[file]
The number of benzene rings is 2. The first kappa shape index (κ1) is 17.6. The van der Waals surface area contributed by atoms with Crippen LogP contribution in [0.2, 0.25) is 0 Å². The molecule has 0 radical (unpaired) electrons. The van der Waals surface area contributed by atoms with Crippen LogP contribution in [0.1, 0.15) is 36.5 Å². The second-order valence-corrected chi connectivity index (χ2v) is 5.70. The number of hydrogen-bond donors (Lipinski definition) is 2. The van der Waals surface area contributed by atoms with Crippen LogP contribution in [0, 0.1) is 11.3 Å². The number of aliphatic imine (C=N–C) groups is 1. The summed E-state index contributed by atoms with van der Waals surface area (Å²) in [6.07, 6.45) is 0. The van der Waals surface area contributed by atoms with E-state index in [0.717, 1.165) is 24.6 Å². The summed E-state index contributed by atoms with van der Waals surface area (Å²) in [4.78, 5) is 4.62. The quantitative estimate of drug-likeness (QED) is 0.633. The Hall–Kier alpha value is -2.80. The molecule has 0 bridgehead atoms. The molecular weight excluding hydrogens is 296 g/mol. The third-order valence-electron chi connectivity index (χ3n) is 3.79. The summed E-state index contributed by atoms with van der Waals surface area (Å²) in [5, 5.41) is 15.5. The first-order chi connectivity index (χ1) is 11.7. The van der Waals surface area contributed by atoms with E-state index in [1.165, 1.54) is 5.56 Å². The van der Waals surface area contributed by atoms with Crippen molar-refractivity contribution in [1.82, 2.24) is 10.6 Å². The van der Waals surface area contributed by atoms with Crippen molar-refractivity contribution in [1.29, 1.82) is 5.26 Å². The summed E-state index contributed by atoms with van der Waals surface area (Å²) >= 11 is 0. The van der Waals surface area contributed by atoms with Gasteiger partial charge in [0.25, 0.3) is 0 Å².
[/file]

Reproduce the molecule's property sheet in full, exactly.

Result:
The number of benzene rings is 2. The first kappa shape index (κ1) is 17.6. The van der Waals surface area contributed by atoms with Crippen LogP contribution in [0.2, 0.25) is 0 Å². The molecule has 0 radical (unpaired) electrons. The van der Waals surface area contributed by atoms with Crippen LogP contribution in [0.1, 0.15) is 36.5 Å². The second-order valence-corrected chi connectivity index (χ2v) is 5.70. The number of hydrogen-bond donors (Lipinski definition) is 2. The van der Waals surface area contributed by atoms with Crippen LogP contribution in [0, 0.1) is 11.3 Å². The number of aliphatic imine (C=N–C) groups is 1. The summed E-state index contributed by atoms with van der Waals surface area (Å²) in [6.07, 6.45) is 0. The van der Waals surface area contributed by atoms with E-state index in [0.717, 1.165) is 24.6 Å². The summed E-state index contributed by atoms with van der Waals surface area (Å²) in [4.78, 5) is 4.62. The quantitative estimate of drug-likeness (QED) is 0.633. The Hall–Kier alpha value is -2.80. The molecule has 0 bridgehead atoms. The molecular weight excluding hydrogens is 296 g/mol. The third-order valence-electron chi connectivity index (χ3n) is 3.79. The summed E-state index contributed by atoms with van der Waals surface area (Å²) in [5, 5.41) is 15.5. The first-order chi connectivity index (χ1) is 11.7. The van der Waals surface area contributed by atoms with E-state index in [1.165, 1.54) is 5.56 Å². The van der Waals surface area contributed by atoms with Crippen molar-refractivity contribution in [1.82, 2.24) is 10.6 Å². The van der Waals surface area contributed by atoms with Crippen molar-refractivity contribution in [1.29, 1.82) is 5.26 Å². The summed E-state index contributed by atoms with van der Waals surface area (Å²) >= 11 is 0. The van der Waals surface area contributed by atoms with Gasteiger partial charge in [0.25, 0.3) is 0 Å².